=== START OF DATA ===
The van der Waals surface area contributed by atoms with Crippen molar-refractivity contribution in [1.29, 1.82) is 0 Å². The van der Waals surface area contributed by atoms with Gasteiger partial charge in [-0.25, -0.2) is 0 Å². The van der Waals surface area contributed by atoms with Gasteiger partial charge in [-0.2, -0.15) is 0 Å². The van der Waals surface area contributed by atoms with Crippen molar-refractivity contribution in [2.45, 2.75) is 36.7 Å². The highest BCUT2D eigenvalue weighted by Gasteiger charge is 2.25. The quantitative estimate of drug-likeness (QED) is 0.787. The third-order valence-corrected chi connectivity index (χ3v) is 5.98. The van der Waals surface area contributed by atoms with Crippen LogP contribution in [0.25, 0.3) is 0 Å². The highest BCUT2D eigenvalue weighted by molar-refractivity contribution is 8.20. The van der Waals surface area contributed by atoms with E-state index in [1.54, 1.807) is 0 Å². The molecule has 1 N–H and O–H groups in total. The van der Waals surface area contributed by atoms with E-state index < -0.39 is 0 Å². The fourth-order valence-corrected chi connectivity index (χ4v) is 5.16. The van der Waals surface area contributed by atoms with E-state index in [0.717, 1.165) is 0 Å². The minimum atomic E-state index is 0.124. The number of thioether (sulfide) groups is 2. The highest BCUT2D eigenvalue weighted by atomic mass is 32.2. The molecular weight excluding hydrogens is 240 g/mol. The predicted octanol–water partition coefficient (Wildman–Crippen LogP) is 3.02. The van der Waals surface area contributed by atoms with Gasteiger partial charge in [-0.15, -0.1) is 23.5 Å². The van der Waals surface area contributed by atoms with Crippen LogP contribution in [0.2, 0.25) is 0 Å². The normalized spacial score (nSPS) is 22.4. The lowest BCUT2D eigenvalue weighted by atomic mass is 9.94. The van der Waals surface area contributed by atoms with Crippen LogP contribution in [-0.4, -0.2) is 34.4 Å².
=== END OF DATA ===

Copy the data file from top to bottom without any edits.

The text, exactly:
The van der Waals surface area contributed by atoms with Crippen molar-refractivity contribution in [1.29, 1.82) is 0 Å². The van der Waals surface area contributed by atoms with Gasteiger partial charge in [-0.25, -0.2) is 0 Å². The van der Waals surface area contributed by atoms with Gasteiger partial charge in [-0.2, -0.15) is 0 Å². The van der Waals surface area contributed by atoms with Crippen molar-refractivity contribution in [2.45, 2.75) is 36.7 Å². The highest BCUT2D eigenvalue weighted by Gasteiger charge is 2.25. The quantitative estimate of drug-likeness (QED) is 0.787. The third-order valence-corrected chi connectivity index (χ3v) is 5.98. The van der Waals surface area contributed by atoms with Crippen LogP contribution in [0.25, 0.3) is 0 Å². The highest BCUT2D eigenvalue weighted by molar-refractivity contribution is 8.20. The van der Waals surface area contributed by atoms with E-state index in [1.54, 1.807) is 0 Å². The molecule has 1 N–H and O–H groups in total. The van der Waals surface area contributed by atoms with E-state index < -0.39 is 0 Å². The fourth-order valence-corrected chi connectivity index (χ4v) is 5.16. The van der Waals surface area contributed by atoms with E-state index in [0.717, 1.165) is 0 Å². The minimum atomic E-state index is 0.124. The number of thioether (sulfide) groups is 2. The highest BCUT2D eigenvalue weighted by atomic mass is 32.2. The molecular weight excluding hydrogens is 240 g/mol. The predicted octanol–water partition coefficient (Wildman–Crippen LogP) is 3.02. The van der Waals surface area contributed by atoms with Gasteiger partial charge in [-0.15, -0.1) is 23.5 Å². The van der Waals surface area contributed by atoms with Crippen LogP contribution in [0.2, 0.25) is 0 Å². The normalized spacial score (nSPS) is 22.4. The lowest BCUT2D eigenvalue weighted by atomic mass is 9.94. The van der Waals surface area contributed by atoms with Crippen LogP contribution in [-0.4, -0.2) is 34.4 Å².